Business virtual team members value mentoring and coaching more than training

This mixed methods study explored perspectives of 137 virtual team members about how performance coaching, mentoring, and training contributed to their development. Coaching and mentoring were identified as significantly contributing to personal development. The relationship of training was not significant. The results can help managers focus efforts for greater impact.



Virtual teams continue to increase in popularity; yet, researchers know little about several of the human or interpersonal factors of virtual teams. Research is limited on what team members consider important in the performance coaching and personal development processes as members of virtual teams. The purpose of the mixed methods study was to explore the perspectives of virtual team members about how performance coaching, mentoring, and training contribute to their personal development as a virtual team member. Participants for the study were members of social network virtual team groups who had been members of virtual work teams. The sequential explanatory study data was from a sample of 149 virtual team members (12 for the pilot survey and 137 for the full study). The Kruskal-Wallis results, at a significance level of .05, produced significant findings for coaching and for mentoring, to reject the null hypotheses indicating perceived positive contributions of performance development efforts (coaching and mentoring) on the personal development of individual virtual team members. Training effects were not significant. Coaching of virtual workers could be more challenging for leaders and members of virtual teams. Mentoring of virtual team members was seen as a positive resource for virtual team members. Mentoring a person received was reflected in the mentoring they gave. Training of virtual workers was judged critical to their success but only 35% received training; it should be delivered in a targeted way. Some key comments from participants included: P1 – I have improved my communications skills due to lack of ability to read body language. P51 – As a virtual team member, you must have a great sense of discipline, more so than if you were to work in an office with your peers. P66 – I would not participate in a virtual environment again. P68 – I don’t think I would still be in a team if it weren’t for my growth and the relationships I gained from becoming a part. If it were just a touch-and-go situation, it would have created such an effect on me. P76 – I don’t really think it changed anything in regards to my personal development because it didn’t really have an impact on how I acted around others, and it didn’t make me work any differently. P86 – Learned to communicate more effectively. P93 – I feel that I learned more, I was less stressed, or feeling of being put on the spot at the moment, for me this was much more relaxing. P104 – From this team, I have realized that communicating online is just as important as face-to-face communications in order to be informed of what’s going on frequently. P107 – Very helpful. The general framework developed by Caya et al. (2013) integrating interpersonal, IT, and task factors facilitating the study of virtual team effectiveness supported understanding virtual team dynamics and our focus on the interpersonal processes of coaching, mentoring, and training of virtual team members.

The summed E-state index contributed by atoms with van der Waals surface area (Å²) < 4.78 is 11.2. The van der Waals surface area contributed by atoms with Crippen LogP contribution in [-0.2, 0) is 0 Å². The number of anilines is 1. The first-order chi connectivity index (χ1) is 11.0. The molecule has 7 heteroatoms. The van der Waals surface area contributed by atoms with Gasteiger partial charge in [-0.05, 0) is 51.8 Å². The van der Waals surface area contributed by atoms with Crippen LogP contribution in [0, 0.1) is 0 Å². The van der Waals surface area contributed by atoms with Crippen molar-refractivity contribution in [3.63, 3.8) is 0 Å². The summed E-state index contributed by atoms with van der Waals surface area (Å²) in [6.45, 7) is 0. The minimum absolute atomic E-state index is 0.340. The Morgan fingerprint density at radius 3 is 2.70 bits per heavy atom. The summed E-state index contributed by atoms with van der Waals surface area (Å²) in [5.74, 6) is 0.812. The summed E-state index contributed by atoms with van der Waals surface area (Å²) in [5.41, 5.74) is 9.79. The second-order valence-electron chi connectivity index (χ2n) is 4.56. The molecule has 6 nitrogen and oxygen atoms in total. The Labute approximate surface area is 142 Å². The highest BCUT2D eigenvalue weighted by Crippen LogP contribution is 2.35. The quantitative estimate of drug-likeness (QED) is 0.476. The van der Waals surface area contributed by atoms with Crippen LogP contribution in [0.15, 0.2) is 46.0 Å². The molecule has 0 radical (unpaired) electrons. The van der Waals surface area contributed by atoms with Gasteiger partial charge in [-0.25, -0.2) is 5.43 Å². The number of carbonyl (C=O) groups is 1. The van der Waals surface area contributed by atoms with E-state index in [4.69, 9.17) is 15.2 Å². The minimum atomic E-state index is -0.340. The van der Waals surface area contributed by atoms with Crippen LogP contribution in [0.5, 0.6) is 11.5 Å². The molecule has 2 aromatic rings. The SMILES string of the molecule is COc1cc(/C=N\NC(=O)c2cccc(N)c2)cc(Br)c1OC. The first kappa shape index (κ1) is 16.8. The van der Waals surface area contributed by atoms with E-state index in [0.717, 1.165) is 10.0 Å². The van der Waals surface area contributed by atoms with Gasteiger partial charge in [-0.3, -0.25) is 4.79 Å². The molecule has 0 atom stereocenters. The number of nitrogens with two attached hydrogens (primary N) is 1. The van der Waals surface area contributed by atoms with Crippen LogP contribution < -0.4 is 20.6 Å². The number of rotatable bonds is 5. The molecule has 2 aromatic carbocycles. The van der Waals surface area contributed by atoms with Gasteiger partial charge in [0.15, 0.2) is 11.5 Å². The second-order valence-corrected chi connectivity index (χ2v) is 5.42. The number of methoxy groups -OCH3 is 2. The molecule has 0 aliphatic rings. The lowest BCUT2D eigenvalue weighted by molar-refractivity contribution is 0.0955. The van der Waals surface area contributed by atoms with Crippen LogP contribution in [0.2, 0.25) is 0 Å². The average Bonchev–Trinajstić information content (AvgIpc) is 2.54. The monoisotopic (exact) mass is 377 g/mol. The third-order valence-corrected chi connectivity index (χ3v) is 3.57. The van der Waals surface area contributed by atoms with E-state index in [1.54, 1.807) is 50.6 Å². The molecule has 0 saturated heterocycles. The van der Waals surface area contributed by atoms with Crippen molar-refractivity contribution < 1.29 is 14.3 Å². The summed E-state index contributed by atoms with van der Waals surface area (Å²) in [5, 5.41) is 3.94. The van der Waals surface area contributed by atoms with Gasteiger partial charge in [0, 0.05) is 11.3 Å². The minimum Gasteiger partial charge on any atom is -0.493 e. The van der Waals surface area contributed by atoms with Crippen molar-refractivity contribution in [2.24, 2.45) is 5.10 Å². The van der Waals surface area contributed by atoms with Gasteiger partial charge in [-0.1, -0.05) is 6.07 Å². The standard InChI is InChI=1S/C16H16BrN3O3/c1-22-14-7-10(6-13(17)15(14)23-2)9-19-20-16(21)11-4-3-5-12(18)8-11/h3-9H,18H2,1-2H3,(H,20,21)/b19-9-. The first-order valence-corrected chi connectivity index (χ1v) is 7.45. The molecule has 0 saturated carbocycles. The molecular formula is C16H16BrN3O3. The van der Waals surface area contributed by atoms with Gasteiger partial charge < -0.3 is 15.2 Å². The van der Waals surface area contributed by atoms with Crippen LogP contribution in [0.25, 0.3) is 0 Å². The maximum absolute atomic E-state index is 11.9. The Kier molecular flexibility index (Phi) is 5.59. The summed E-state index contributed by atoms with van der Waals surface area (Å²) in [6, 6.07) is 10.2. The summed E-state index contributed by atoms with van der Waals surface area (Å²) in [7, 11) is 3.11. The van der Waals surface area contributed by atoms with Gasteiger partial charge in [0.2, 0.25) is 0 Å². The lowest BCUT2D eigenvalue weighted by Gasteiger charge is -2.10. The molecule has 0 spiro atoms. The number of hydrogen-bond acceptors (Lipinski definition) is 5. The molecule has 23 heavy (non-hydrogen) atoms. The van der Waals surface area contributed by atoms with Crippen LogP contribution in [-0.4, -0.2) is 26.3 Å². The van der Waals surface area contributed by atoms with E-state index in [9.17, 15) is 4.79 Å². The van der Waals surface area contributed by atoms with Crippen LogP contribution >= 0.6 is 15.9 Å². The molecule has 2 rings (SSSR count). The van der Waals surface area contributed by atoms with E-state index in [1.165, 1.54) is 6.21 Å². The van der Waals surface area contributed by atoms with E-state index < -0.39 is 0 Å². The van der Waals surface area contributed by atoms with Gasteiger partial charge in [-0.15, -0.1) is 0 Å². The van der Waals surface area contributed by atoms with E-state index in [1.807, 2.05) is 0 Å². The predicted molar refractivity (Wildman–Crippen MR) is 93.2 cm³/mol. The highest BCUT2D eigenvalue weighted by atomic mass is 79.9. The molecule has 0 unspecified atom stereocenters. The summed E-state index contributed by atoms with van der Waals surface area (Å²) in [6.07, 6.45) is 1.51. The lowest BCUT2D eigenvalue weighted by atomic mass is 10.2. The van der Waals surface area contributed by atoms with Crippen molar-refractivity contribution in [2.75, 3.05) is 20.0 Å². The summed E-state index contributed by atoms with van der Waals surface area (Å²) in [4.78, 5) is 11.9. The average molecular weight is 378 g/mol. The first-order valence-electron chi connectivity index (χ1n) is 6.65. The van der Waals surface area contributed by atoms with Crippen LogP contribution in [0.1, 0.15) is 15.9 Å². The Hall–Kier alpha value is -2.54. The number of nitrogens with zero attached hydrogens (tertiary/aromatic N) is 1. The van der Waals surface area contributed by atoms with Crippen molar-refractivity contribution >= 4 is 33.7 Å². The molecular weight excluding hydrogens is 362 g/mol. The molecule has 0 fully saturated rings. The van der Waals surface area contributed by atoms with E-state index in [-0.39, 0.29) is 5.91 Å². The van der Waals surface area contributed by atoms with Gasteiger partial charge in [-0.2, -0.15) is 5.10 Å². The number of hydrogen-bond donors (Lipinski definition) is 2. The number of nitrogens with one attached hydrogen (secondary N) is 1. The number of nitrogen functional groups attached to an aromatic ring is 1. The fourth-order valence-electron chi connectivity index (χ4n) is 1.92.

This publication has been peer reviewed.
Publication Type: 
Conference Proceedings
Edsall, D. J.
Conrad, K. A.
Year of Publication: 
Journal, Book, Magazine or Other Publication Title: 
APS Poster Showcase
Date Published: 
Monday, June 1, 2020
Place Published: 
APS Website
Publication Language: 
Boyer's Domain: 

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